In Joseph’s comfortable world he was anticipating marriage. He and Mary were dreaming of a life together – making a home and raising a family. They had plans, and they were working together to put them on the ground. And then the roof fell in on the whole thing. What had all seemed so certain for Joseph was called into question – Mary’s integrity!
This was not your typical 21st Century engagement where the young couple have moved in together prior to exchanging vows. In their world the first time they would be intimate with each other would be the day of their wedding. Mary turning up pregnant was a scandal. She had betrayed her betrothed.
Matthew’s gospel tells us, “It was discovered before they came together that she was pregnant.” And Matthew is careful to tell us that this pregnancy was from the Holy Spirit. Matthew is assuring us that nothing scandalous has taken place. But apparently Joseph didn’t get the memo. Perhaps Mary had told him what had happened, but he wasn’t buying it. Whatever the actual conversation was between Joseph and Mary his immediate decision was to call off the marriage. In their world where engagement was a formal contract to call it off constituted a divorce.
Joseph was a devout man and although his head was swimming, Matthew tells us that he determined nonetheless not to make a public spectacle of Mary. He would divorce her quietly.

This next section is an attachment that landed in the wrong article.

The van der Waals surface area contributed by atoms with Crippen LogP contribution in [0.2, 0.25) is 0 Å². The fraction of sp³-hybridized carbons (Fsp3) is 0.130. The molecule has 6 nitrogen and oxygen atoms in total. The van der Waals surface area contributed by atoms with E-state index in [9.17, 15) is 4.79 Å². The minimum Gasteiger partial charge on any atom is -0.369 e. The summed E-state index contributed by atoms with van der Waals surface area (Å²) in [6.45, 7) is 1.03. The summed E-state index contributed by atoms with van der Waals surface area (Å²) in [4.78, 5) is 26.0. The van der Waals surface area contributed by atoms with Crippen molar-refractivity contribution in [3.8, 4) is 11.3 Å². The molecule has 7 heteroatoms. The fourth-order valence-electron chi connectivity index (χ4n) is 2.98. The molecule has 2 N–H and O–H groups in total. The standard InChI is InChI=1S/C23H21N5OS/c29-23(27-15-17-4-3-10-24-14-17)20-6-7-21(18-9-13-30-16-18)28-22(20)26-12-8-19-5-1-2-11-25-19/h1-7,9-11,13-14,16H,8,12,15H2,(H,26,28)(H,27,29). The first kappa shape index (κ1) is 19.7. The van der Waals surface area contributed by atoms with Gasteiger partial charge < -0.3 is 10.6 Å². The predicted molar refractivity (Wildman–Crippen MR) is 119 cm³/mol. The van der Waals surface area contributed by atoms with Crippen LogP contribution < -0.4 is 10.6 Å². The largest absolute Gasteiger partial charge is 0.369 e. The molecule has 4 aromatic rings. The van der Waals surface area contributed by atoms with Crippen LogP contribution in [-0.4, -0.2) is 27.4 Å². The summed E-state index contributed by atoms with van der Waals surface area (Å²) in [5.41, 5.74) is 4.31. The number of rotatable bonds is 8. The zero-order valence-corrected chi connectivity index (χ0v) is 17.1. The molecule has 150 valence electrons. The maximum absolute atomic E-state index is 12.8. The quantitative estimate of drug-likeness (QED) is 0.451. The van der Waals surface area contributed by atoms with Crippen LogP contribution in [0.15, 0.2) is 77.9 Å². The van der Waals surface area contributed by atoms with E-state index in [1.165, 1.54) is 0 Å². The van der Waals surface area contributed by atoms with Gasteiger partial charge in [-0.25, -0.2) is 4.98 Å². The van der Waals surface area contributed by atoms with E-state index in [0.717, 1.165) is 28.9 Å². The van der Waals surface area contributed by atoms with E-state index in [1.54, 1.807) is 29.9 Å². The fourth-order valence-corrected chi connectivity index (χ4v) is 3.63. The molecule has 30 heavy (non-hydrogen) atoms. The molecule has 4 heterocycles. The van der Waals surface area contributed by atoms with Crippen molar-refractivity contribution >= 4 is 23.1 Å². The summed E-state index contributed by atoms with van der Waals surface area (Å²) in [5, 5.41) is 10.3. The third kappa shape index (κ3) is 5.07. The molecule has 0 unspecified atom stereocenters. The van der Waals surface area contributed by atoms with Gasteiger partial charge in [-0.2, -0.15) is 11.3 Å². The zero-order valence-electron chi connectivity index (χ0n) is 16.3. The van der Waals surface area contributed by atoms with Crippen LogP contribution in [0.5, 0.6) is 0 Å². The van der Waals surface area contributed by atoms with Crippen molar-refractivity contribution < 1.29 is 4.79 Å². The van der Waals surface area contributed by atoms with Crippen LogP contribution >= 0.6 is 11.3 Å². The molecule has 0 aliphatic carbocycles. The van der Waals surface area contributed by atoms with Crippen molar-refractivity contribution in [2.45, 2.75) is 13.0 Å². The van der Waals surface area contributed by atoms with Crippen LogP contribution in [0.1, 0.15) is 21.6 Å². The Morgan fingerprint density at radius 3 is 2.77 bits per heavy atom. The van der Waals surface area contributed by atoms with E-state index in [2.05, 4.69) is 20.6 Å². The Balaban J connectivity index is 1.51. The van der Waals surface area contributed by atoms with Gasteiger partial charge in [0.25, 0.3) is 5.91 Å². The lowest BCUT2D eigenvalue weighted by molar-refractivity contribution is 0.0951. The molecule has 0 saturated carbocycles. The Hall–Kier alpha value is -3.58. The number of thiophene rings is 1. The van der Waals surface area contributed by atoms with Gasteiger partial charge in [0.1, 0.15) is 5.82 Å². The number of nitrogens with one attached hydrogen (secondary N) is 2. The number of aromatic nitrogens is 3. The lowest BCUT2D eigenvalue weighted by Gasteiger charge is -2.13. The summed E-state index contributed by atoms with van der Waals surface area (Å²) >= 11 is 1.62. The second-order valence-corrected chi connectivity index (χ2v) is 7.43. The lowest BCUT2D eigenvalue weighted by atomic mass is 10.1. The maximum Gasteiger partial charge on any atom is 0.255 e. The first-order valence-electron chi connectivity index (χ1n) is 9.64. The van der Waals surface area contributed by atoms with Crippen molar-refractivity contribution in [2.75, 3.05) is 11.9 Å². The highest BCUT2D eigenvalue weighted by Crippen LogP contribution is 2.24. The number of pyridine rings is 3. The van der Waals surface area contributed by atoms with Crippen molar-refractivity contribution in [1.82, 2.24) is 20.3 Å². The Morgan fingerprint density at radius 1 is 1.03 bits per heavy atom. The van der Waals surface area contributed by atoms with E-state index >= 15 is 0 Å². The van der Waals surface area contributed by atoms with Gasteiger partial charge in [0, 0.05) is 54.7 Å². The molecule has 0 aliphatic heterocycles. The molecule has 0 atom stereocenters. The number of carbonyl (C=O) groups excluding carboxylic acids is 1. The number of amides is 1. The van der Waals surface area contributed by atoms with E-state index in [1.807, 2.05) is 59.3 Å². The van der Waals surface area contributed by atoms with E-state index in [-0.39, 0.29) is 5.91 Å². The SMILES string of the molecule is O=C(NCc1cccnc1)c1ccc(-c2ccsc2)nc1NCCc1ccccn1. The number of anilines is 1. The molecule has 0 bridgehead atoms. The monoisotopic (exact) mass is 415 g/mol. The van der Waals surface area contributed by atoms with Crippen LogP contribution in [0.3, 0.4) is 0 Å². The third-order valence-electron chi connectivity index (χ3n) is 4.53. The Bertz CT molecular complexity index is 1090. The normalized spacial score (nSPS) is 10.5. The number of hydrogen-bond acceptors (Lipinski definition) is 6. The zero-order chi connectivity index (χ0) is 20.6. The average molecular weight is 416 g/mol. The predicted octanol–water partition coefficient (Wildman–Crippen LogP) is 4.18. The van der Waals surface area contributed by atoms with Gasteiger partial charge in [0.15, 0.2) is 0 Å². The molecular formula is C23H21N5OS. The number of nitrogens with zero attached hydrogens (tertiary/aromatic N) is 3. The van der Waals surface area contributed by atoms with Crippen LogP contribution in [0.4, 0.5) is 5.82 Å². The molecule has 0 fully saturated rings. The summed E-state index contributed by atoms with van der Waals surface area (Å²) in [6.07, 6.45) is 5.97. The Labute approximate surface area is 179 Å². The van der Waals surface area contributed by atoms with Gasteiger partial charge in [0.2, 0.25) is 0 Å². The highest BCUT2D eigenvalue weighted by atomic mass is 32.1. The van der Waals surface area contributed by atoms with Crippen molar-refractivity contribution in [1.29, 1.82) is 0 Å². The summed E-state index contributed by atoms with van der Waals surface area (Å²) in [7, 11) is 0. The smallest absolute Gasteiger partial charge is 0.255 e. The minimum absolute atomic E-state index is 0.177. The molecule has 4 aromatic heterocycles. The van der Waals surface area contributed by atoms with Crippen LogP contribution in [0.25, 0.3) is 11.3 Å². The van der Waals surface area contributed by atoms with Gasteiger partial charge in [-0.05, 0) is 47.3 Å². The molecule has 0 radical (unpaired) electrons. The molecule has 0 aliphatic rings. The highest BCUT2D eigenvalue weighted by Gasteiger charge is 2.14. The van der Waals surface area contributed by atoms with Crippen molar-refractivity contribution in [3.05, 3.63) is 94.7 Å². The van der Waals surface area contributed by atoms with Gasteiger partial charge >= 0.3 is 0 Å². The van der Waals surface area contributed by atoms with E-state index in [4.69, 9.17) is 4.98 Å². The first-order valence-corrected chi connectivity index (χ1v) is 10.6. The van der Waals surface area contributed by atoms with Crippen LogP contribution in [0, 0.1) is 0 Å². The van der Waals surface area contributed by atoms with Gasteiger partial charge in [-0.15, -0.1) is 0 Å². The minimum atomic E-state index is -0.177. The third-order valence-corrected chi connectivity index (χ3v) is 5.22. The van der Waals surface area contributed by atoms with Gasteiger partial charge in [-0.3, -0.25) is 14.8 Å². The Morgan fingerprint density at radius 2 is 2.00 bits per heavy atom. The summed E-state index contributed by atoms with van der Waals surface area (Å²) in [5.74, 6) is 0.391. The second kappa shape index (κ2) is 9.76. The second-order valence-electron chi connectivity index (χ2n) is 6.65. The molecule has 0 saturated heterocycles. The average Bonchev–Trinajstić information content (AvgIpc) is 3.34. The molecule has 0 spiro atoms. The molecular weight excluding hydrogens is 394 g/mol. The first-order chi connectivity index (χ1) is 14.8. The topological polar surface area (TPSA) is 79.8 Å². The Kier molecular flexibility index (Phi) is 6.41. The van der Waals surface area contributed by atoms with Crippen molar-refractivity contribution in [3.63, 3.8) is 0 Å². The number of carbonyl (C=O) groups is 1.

How is it that God didn’t give Joseph the heads up on this one? Why the chaos? He was a man of faith and yet for him the Christmas story was launched in confusion. This is not a Joy to the World moment for Joseph. All he had dreamed of was crashing to the ground. And God, Matthew tells us, orchestrated this.
Merry Christmas Joseph!
We don’t focus on this part of the story in our Christmas pageants. It doesn’t make it into the children’s edition. But if you’re a man or woman of God and want to take the Christmas story fully on board you need to spend some time with Joseph, for this is the real stuff of faith.
We tend to believe that if God were to show up in our lives for Christmas that it would be all sunshine and roses, choirs of angels and hugs from heaven. But this naïve version of faith will not sustain you when Joseph’s God intervenes in your life. Your first impression of the presence of God might feel more like a tsunami than sunshine with your toes in the sand. Can we believe in a God who is unafraid to turn our lives upside down?